By Joel Warner
By Michael Roberts
By Alan Prendergast
By Michael Roberts
By Michael Roberts
By Amber Taufen
By Patricia Calhoun
By William Breathes
Colonel Steve is one of those guys. You know, always moping around, hair hanging in his face, unsure of what he wants from life and, in any case, entirely unwilling to work to find out. He is obnoxious, loud, generally filthy, self-centered and prone to bouts of violent petulance.
But Steve is no bipolar carny, and he's not that jerk-off kid who tagged your garage last week. He's seventeen pounds of stubborn, uncommunicative watchdog of Tibetan descent -- Lhasa apso, about a year and a half old. To save my house from this weapon of mass destruction, I had to break through his tough-dog facade, so I called in Denver's Finest. Finest pet psychics.
Pet psychics -- or "animal communicators," as they prefer to be called -- are not exactly a significant part of the metro area's labor force. There's no Yellow Pages section for them yet, and most are people psychics using their excursions into Fido's ego as a kind of vacation from our bipedal dramas. But this margin of the marginal profession is growing, thanks to a tweedy British woman with an Animal Planet TV show called, naturally, The Pet Psychic. "Five years ago, if you told somebody you were talking to their dog, they'd give you that look like you were crazy," says longtime local pet psychic Val Parks. Now they just give you money -- a dollar a minute, on average.
Ready to glimpse my dog's inner mongrel, I take the Colonel to Crystalline Energy, a small, neat new-age store in a Littleton strip mall. "The first thing I'm going to do is get quiet and tune in on him," Parks tells me amid the low tones of musical star-screams in the room and ceiling-rattling thumps that emanate from the karate studio upstairs. First, though, she gets his basic information: name, age, whether I've had Steve his entire life. (I haven't.)
As the cur wanders around the dimly lit back room, Parks sits and closes her eyes. She breathes deeply and is silent for a moment.
"I'll start with kind of a general 'How do you feel?' kind of thing." Pause. "He just said, 'I'm so lucky. I'm such a lucky dog.'"
Lucky? I wonder if he felt that way after eating his first wallet. Or the fifth hat. Or the little plastic tub of finish nails.
"He's showing me being taken away from his brothers and sisters and his mom, and that was terrifying." She asks if I know he ended up at the shelter. I do not.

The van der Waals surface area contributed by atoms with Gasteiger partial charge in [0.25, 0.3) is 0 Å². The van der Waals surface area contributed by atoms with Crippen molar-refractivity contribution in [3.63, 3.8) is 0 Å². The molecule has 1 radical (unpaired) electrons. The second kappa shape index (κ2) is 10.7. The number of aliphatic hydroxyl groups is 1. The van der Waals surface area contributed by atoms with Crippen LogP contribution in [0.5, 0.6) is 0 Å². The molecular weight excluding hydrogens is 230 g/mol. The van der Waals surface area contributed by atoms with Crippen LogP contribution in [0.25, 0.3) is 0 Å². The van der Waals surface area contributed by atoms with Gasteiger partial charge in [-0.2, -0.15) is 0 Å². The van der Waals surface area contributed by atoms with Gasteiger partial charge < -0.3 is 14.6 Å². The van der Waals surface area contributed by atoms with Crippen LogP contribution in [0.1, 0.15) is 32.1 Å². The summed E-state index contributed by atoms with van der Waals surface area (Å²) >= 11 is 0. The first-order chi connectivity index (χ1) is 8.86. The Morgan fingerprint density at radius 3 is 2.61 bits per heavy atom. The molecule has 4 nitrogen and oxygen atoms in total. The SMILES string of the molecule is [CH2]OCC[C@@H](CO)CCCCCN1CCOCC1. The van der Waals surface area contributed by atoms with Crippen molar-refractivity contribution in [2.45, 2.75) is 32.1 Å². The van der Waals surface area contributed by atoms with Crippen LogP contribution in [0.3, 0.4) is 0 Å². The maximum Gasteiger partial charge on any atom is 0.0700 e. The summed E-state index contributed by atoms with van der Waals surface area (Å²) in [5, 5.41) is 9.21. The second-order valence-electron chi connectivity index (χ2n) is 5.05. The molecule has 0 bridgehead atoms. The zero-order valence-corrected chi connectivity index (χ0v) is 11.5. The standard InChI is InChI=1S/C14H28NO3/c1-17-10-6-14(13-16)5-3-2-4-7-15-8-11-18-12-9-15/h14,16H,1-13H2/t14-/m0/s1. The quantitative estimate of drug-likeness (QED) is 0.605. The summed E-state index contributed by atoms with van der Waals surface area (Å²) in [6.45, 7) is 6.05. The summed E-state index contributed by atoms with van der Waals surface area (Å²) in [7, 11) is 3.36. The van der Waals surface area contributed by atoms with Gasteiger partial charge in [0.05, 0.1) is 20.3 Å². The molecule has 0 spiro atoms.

It felt like he was living with someone older, she says, and he was hard to house-train; he kept doing things wrong. This is starting to sound like the Steve I know. But the whole time he is discussing his traumatic puppyhood, Steve is encamped by the door, sniffing the store's dog through the crack and making the most godawful shriek, like the whole world slipping on a wet linoleum floor while wearing Chuck Taylors.
Parks pretends not to notice. He's bored, she says. He wants to go out more. Give him distilled water.
Good advice, and all true. But for an indoor dog, those are pretty easy guesses. He also wants me to cook him a delicate cut of Kobe beef every night and serve it in the skull of his enemy -- but I'm not about to antagonize the U.S. Postal Service.
Parks says Steve recommends a vet visit for one of his cats (a subsequent trip turned up nothing but obesity) and that he keeps mentioning a big shepherd mix. That must be Steve's buddy, Rufus, a rescued shepherd that lives out in the country with my in-laws. Rufus, Parks explains, is a damaged dog with a bad history of abuse (true); she likens Steve meeting him to the first time the Buddha left the palace and saw death and hunger. Steve evidently fails to mention his habitual face-humping of poor Rufus, though he does vigorously plumb Parks's nostril with his tongue.
Despite this unwarranted violation, Parks tells me Steve is something of a doggie intellectual, a rarity for a small breed. "Their brains are like scrambled eggs," she says. Not only that, but his tastes reach a level of refinement almost entirely unknown by his humans. He likes classical music; Vivaldi, Mozart and Haydn are his three favorites.
"He also would enjoy having you read poetry, if you don't," she says. "Most people usually don't, but he enjoys poetry."
Pretty soon he's going to demand a dog sweater with suede elbow patches.
Steve's next appointment is with Lue Paradis, a self-described "animal intuitive." We meet in a bright, sunlit metaphysical bookshop that Steve instantly loves, because Steve loves to eat books. We pull him from the lowest shelves and hustle him into a room no larger or more interesting than the average utility closet. Paradis, to her credit, gets right down on the floor with Steve for their talk.
Not that it seems to help; Steve is tired of talking.
Paradis pauses long and often between shrugs, saying, "He doesn't want to be here. He wants to leave. He wants to go for a walk."